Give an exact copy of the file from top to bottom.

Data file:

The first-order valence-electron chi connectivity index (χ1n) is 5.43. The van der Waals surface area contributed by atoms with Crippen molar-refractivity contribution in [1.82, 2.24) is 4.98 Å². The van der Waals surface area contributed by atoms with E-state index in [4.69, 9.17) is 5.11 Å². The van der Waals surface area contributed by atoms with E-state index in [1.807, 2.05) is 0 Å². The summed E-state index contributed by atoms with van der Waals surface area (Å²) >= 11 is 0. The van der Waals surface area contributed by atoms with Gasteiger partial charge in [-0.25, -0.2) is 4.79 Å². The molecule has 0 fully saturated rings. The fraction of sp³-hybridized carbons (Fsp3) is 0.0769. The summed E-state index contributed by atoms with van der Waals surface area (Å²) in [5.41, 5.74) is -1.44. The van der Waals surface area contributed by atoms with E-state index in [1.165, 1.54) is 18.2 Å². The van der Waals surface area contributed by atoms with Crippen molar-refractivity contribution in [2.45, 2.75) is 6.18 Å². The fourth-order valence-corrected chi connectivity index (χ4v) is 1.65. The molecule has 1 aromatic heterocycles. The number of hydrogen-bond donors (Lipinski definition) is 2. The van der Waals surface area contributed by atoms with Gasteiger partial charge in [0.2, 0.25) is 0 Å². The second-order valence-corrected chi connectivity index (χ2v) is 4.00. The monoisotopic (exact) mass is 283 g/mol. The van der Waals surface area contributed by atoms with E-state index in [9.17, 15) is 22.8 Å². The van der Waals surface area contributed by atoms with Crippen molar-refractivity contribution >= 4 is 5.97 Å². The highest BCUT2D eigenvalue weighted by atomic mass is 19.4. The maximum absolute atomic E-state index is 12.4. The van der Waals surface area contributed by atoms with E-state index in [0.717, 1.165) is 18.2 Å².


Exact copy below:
The first-order valence-electron chi connectivity index (χ1n) is 5.43. The van der Waals surface area contributed by atoms with Crippen molar-refractivity contribution in [1.82, 2.24) is 4.98 Å². The van der Waals surface area contributed by atoms with E-state index in [4.69, 9.17) is 5.11 Å². The van der Waals surface area contributed by atoms with E-state index in [1.807, 2.05) is 0 Å². The summed E-state index contributed by atoms with van der Waals surface area (Å²) >= 11 is 0. The van der Waals surface area contributed by atoms with Gasteiger partial charge in [-0.25, -0.2) is 4.79 Å². The molecule has 0 fully saturated rings. The fraction of sp³-hybridized carbons (Fsp3) is 0.0769. The summed E-state index contributed by atoms with van der Waals surface area (Å²) in [5.41, 5.74) is -1.44. The van der Waals surface area contributed by atoms with E-state index in [1.165, 1.54) is 18.2 Å². The van der Waals surface area contributed by atoms with Crippen molar-refractivity contribution in [2.45, 2.75) is 6.18 Å². The fourth-order valence-corrected chi connectivity index (χ4v) is 1.65. The molecule has 1 aromatic heterocycles. The number of hydrogen-bond donors (Lipinski definition) is 2. The van der Waals surface area contributed by atoms with Gasteiger partial charge in [0.2, 0.25) is 0 Å². The second-order valence-corrected chi connectivity index (χ2v) is 4.00. The monoisotopic (exact) mass is 283 g/mol. The van der Waals surface area contributed by atoms with E-state index in [9.17, 15) is 22.8 Å². The van der Waals surface area contributed by atoms with Crippen molar-refractivity contribution >= 4 is 5.97 Å². The highest BCUT2D eigenvalue weighted by atomic mass is 19.4. The maximum absolute atomic E-state index is 12.4. The van der Waals surface area contributed by atoms with E-state index in [0.717, 1.165) is 18.2 Å².